A British period soap opera about the masters and servants at an English country estate circa World War I: It may not sound like the buzziest, most addictive TV show to premiere since Mad Men, but that's exactly what Downton Abbey is. The drama, which PBS airs in America as part of its Masterpiece series, was watched by over 13 million people last year — a massive hit not just by public broadcasting standards, but by any network's — and took home four trophies at the 2011 Emmy Awards. "People are saying, "Oh, PBS is cool again," says network president Paula A. Kerger. After a year of building hype, Abbey returns for season two on PBS Sunday night. Is it already poised to be, as one critic predicts, the "best TV show of 2012?"

It's that good: Downton Abbey "elevates prime-time soap to a high artform worthy of viewers' time," says David Hinckley at The Daily News. If the series' first season was the "best TV show of 2011," then, notwithstanding Mad Men's imminent return, expect season two to be "the best show of 2012." Covering the years between 1916 and 1919, this installment of Abbey chronicles the "helplessness and horror" of war and its immediate aftermath — but not without peppering in the "joy, humor, and laughter" of Maggie Smith's dour punchlines as the Countess and the delicious "soap opera DNA" of the tangled romances. "Season one set the bar high. Season two clears it."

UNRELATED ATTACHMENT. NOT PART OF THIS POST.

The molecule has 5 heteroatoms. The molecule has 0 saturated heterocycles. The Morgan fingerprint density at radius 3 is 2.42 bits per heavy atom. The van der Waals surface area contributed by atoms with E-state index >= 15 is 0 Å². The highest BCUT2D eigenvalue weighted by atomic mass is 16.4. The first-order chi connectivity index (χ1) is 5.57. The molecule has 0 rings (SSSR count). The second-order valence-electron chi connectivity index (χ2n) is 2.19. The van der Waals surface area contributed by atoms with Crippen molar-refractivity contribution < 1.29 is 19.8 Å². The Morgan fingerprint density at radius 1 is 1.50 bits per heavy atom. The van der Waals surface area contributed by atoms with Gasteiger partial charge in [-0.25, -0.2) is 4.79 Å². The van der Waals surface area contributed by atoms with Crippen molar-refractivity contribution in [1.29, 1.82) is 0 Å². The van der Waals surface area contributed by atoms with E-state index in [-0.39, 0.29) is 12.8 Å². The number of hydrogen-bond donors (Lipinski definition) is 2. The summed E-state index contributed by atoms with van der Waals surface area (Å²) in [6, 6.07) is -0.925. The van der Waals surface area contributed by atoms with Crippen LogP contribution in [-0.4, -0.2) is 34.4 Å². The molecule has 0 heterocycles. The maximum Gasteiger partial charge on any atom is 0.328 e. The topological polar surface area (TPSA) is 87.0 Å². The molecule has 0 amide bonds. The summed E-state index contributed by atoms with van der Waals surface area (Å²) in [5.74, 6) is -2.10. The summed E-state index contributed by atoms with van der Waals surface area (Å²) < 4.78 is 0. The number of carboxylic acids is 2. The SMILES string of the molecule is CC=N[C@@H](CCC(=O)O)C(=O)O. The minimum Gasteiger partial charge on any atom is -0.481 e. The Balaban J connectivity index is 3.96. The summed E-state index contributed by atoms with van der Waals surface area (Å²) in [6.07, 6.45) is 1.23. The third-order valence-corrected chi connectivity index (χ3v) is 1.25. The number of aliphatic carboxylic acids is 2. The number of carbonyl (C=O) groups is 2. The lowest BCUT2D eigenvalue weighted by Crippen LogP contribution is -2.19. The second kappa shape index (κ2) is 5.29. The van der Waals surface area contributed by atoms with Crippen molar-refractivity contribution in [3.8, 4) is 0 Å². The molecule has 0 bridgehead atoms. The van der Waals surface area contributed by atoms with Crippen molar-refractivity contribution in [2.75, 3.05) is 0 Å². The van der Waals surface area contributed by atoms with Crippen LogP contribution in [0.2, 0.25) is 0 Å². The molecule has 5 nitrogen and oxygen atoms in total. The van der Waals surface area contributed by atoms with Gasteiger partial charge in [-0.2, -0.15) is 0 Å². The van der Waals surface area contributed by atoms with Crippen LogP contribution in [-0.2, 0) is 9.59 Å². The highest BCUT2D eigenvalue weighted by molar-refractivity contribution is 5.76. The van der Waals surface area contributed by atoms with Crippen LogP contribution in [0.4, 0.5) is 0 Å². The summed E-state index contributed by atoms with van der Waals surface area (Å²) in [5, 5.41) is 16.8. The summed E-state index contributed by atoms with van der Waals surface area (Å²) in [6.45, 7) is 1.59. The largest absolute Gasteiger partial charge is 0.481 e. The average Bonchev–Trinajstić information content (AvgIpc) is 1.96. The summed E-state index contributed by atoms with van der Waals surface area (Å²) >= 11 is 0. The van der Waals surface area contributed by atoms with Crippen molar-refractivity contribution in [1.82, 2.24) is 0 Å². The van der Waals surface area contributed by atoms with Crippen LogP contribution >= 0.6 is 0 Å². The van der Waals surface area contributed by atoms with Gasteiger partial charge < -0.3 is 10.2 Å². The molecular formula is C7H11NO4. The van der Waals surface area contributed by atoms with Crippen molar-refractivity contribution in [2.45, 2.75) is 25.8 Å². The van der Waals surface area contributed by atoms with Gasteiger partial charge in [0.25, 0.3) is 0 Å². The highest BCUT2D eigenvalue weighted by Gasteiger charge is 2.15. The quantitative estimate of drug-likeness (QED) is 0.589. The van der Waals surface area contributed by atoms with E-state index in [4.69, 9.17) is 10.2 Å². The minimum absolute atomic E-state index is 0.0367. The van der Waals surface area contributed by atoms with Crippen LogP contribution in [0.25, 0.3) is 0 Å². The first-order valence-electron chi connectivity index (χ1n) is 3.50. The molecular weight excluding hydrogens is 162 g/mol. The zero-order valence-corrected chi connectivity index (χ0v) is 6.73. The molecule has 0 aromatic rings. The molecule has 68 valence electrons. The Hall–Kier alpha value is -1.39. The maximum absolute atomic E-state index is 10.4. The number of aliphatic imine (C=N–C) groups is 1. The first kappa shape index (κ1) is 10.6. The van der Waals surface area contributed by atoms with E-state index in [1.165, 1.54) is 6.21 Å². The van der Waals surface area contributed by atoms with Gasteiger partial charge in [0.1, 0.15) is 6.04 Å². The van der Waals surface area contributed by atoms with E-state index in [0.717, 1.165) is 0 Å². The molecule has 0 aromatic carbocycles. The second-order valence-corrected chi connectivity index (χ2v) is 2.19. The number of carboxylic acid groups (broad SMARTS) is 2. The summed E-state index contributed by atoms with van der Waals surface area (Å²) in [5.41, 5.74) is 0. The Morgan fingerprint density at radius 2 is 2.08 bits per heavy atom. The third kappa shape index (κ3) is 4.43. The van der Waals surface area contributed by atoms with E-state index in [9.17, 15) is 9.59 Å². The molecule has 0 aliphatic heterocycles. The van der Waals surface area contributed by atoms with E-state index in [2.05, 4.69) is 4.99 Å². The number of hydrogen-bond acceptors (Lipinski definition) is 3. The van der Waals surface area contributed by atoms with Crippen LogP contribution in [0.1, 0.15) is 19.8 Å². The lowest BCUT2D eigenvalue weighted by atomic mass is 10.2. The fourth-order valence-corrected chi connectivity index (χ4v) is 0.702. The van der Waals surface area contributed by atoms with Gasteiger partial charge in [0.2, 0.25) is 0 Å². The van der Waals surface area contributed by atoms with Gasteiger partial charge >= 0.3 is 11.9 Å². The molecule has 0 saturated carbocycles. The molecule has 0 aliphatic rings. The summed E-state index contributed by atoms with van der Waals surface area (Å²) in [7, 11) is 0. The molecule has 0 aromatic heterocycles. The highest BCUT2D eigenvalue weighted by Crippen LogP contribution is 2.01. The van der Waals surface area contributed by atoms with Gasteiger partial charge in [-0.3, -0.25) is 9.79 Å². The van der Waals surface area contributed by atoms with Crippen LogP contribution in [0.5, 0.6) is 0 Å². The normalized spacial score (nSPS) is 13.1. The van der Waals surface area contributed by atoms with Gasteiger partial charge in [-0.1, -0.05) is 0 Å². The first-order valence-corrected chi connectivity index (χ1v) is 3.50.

"PBS' Downton Abbey elevates prime-time soap to a high artform worthy of viewers' time"

But its popularity is a mystery: Any TV network "would kill for the kind of devotion that viewers… have for this strange and alluring soap opera," says John Doyle at The Globe and Mail. That Downton Abbey airs on PBS under the typically staid Masterpiece banner makes its popularity an amusing mystery. Sure, it echoes popular British offerings like Upstairs, Downstairs and Gosford Park, but nothing about the costume drama and romantic intrigue suggests the addictive hit the series has become. While the "craftiness of the storytelling" in season two "seems less assured," expect, bewilderingly, for it to be consumed with the same "gusto and great satisfaction."
"Downton Abbey: Bewildering Brit blockbuster is back"

Actually, it's not that great: Downton Abbey is one of those genre shows that inspire people to accost you, raving that you must watch it, despite your preconceived notions about the subject matter, says Alan Sepinwall at HitFix. After caving and viewing season one, I discovered that I "couldn't care less about most of the material." And season two is probably "weaker... overall." Both the "upstairs and downstairs storylines" are choppier this time around. The soap opera elements that were so fun and seamless last year are thrown in haphazardly. Despite what everyone says, the show really isn't for everyone.
"Downton Abbey returns to PBS for season 2"